Swenson, who spent about a decade building and operating ethanol plants around the country, said he recognizes the benefits that carbon capture could bring to the local coal and ethanol industries. But he also worries about the land damages and safety risks that come with piping and injecting so much carbon dioxide into the ground if Summit can’t be held responsible for what happens.
“That’s what we’re facing — is that threat,” said Swenson, “of taking our private property so that somebody else can enrich themselves.”
An emerging market
In recent years, a federal tax credit that pays companies to permanently bury carbon dioxide has spurred new carbon capture ventures around the country. The massive spending bill making its way through Congress could substantially elevate the value of those credits, and ethanol-focused projects like Summit’s have the added advantage of being able to tap lucrative low-carbon fuel markets in states like California.
In North Dakota, the Midwest Carbon Express is the largest in a growing roster of projects looking to deploy the technology to clean up polluting industries like coal and ethanol and keep them viable into the climate-conscious future. Not far from Summit’s storage evaluation area, two of North Dakota’s coal-fired power plants are pursuing billion-plus dollar efforts to outfit their facilities for carbon capture, while an ethanol plant in Richardton recently became the first project in the state to receive regulatory clearance for underground storage.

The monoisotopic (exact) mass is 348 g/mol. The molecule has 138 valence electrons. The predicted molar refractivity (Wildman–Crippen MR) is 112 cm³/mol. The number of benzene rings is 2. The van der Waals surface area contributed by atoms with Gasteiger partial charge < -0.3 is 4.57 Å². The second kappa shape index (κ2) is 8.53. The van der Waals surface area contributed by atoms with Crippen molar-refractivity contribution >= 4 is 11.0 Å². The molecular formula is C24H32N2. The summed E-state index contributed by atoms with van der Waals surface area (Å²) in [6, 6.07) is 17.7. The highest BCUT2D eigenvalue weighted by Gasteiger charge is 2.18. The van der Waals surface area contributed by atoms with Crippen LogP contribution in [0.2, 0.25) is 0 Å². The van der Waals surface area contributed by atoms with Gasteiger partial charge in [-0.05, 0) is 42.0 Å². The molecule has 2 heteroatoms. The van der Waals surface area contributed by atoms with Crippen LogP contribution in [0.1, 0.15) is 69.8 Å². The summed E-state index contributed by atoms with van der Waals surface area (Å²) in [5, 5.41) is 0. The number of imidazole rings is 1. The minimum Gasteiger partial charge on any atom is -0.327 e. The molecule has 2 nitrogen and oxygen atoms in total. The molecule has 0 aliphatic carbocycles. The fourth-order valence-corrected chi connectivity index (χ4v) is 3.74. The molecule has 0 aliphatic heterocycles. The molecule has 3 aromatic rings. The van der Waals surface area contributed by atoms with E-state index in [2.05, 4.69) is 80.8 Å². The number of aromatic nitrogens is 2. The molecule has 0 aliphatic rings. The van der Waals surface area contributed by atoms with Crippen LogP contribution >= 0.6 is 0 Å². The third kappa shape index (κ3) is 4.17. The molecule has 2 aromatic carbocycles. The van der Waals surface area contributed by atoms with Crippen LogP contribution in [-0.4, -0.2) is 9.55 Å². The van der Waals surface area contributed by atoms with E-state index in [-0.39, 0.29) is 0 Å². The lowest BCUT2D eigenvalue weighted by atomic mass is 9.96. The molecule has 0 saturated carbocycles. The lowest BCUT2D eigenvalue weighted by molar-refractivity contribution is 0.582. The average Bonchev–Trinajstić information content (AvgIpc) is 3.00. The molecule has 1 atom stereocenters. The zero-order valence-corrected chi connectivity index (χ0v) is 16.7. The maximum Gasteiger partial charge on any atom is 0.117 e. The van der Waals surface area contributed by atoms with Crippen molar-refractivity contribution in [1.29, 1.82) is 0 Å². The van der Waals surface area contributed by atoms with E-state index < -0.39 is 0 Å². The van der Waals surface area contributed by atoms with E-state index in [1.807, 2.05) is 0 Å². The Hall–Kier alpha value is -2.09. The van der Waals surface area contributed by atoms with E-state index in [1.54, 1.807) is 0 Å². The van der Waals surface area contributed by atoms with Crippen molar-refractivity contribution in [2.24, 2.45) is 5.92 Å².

And though carbon capture remains sparsely used and untested at the scale needed to put a substantial dent into North Dakota’s carbon footprint, Summit could change that. In cost and size, the Midwest Carbon Express rivals the 1,200 mile Dakota Access Pipeline, and Summit says the carbon buried through its project would be enough to get North Dakota 20% of the way to Burgum’s goal.
Still, the Midwest Carbon Express has prompted concerns from some landowners about the implications of mass carbon storage for their land and water. If North Dakota is going to be the “garbage disposal” for Summit’s carbon dioxide, Swenson said the company should be paying landowners at a rate that aligns them with the project.
And Swenson argued that the company will be hard-pressed to make the case that its project is offering the public benefit needed to justify eminent domain. That question could prompt legal fights over Summit’s project or others like it down the line, he said.
Wade Boeshans, executive vice president for Summit who has overseen the sequestration part of the project, said he has prioritized transparency and found encouraging support so far among North Dakota landowners.